I find it interesting that no one minded who the Secretary of Education was until a unpopular President handpicked someone for the job. Don't get me wrong: she is completely unqualified; the villain in the general overview of what our country is doing/could be doing with public education.
I haven't looked into her that much because, not only is it disheartening, it doesn't really matter. I know this is equivalent to sticking one's head in the sand, but who the Secretary of Education is isn't actually the point. The point is that our nation's educational system has been in a downward spiral for awhile.
I'm on the front lines. It's terrifying out here. Every state uses different measures of success. Every district uses different curriculum (because selling curriculum to schools is a business, plain and simple). And every school requires different criteria from its students. Plus, the current culture affects our educational system more than the label "Secretary of Education" ever could.
Truthfully, I don't fear DeVos. I don't like her, but I'm not afraid of what she will do (which will likely be nothing because I don't think she or the President really care about education).
I fear what will happen if the above-linked culture continues to run our schools. Things are already bad when it comes to testing, accountability on the schools' parts, etc. NO ONE takes poverty into account when it comes to ranking schools or rating teachers. Poverty is the root of the problem in our schools and until we solve poverty, schools will be in trouble. Poverty affects test scores, it affects how kids learn, and it affects what kind of money schools receive from the state. Each state has a different system for giving money to schools, so all states are NOT created equal. When I get students from out of state (in any state I've worked in, really), I never know where they're going to be. Parents often see the differences in schools right away.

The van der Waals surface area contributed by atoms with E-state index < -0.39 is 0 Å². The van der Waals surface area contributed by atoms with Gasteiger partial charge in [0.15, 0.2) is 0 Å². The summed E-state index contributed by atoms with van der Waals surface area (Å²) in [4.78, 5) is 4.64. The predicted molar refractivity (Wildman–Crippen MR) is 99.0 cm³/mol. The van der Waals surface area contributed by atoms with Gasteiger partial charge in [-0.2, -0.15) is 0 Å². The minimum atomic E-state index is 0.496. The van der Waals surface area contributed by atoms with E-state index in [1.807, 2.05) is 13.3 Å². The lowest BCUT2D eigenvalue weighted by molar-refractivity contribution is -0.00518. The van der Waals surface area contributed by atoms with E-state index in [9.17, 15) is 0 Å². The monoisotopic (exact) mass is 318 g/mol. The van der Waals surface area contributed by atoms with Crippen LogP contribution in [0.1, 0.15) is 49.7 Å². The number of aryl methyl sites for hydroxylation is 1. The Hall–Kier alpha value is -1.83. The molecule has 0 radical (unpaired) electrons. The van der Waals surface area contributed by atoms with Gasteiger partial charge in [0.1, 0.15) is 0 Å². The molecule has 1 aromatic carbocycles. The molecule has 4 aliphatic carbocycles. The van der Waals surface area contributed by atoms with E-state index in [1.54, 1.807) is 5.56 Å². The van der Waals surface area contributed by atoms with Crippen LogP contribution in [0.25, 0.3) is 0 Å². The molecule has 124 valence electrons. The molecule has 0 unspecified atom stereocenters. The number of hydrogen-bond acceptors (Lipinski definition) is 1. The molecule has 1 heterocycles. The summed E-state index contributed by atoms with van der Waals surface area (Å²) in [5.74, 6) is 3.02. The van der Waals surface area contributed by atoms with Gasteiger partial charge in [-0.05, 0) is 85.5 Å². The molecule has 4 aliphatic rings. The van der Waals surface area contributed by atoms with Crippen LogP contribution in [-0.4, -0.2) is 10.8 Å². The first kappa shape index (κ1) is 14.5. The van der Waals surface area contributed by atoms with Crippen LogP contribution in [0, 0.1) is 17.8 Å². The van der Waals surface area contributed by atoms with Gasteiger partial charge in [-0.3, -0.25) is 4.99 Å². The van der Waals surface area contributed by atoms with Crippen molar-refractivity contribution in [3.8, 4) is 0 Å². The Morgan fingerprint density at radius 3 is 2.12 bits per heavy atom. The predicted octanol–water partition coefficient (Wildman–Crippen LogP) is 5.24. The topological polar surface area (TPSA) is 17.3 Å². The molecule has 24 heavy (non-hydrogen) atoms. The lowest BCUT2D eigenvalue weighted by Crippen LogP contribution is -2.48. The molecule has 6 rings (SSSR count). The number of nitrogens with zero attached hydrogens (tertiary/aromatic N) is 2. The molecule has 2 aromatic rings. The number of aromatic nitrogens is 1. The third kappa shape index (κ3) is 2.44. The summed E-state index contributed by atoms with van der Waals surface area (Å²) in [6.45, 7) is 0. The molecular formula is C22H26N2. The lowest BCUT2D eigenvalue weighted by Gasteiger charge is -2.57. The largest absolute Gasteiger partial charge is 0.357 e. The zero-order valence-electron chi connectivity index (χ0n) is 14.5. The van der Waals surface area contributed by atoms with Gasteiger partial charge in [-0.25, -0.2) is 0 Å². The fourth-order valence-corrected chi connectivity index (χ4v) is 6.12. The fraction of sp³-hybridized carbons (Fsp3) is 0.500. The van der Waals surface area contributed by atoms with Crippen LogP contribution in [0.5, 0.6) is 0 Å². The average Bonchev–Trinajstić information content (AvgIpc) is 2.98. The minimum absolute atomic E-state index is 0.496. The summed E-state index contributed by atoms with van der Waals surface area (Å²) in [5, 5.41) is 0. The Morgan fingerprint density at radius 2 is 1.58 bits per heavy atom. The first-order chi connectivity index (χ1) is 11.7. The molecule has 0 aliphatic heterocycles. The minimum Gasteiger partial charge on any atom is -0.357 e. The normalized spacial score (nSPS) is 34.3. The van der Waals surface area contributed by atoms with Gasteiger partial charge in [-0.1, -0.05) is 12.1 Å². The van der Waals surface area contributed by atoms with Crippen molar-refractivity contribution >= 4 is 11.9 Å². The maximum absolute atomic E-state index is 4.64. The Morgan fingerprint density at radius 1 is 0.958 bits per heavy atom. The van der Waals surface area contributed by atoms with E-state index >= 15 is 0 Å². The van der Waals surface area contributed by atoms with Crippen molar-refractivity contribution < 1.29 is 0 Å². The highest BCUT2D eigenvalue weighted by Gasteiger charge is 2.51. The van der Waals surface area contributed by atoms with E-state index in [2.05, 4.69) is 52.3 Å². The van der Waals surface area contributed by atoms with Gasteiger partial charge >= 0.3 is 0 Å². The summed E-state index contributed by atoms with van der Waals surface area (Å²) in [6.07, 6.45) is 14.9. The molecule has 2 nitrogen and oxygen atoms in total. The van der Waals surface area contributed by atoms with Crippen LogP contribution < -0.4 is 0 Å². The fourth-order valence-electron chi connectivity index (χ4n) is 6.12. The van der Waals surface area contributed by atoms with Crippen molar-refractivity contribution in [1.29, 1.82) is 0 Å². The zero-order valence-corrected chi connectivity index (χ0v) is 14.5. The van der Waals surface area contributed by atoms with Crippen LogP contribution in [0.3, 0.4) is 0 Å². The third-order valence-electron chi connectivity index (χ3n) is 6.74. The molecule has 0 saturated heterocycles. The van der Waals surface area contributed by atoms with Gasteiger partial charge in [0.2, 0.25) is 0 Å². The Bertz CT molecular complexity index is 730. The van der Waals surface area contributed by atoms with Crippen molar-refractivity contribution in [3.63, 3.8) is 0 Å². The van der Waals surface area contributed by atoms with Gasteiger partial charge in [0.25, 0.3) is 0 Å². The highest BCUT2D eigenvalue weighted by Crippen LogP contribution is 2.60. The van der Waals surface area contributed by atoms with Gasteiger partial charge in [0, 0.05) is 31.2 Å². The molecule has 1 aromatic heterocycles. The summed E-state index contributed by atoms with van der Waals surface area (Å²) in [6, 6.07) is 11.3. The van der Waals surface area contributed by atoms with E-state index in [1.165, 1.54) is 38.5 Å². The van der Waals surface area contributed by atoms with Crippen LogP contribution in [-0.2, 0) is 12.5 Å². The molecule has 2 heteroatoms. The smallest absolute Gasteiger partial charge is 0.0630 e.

Obama's administration actually did a lot of harm to the public school system, as teachers see it. The bar is not set high, and we're in trouble as a country. It's easy to blame any future implementation on an unqualified Secretary of Education, but things are already bad.
A former professor of mine posted this:
And for me to speak my peace/piece...For the record:
- I do not believe in charter schools. Many are for-profit. If a district opens a charter school, that school funnels money from the public schools and can use it for whatever they want. There is not an accountability system. Charter schools operate within the district, but don't have to follow the rules of the district when it comes to money and testing. Most public school districts already offer school choice: as in, you can pick any school in the district to attend.
- I am a proponent of private education if you can afford to pay for it. I don't believe it's any better or worse than public schools.
- I am a product of public schools, have only ever taught in public schools, and I believe in the system. I do believe that, out of the four states I've taught in, Alaska has it the most together. District-specific, though, the one I worked for in Missouri impressed me the most.
And, in the end, I'm glad I have the ability and confidence to homeschool any future children we may have. Because I totally would. That's how confident I am in general about the current educational landscape in America. DeVos has very little to do with that.
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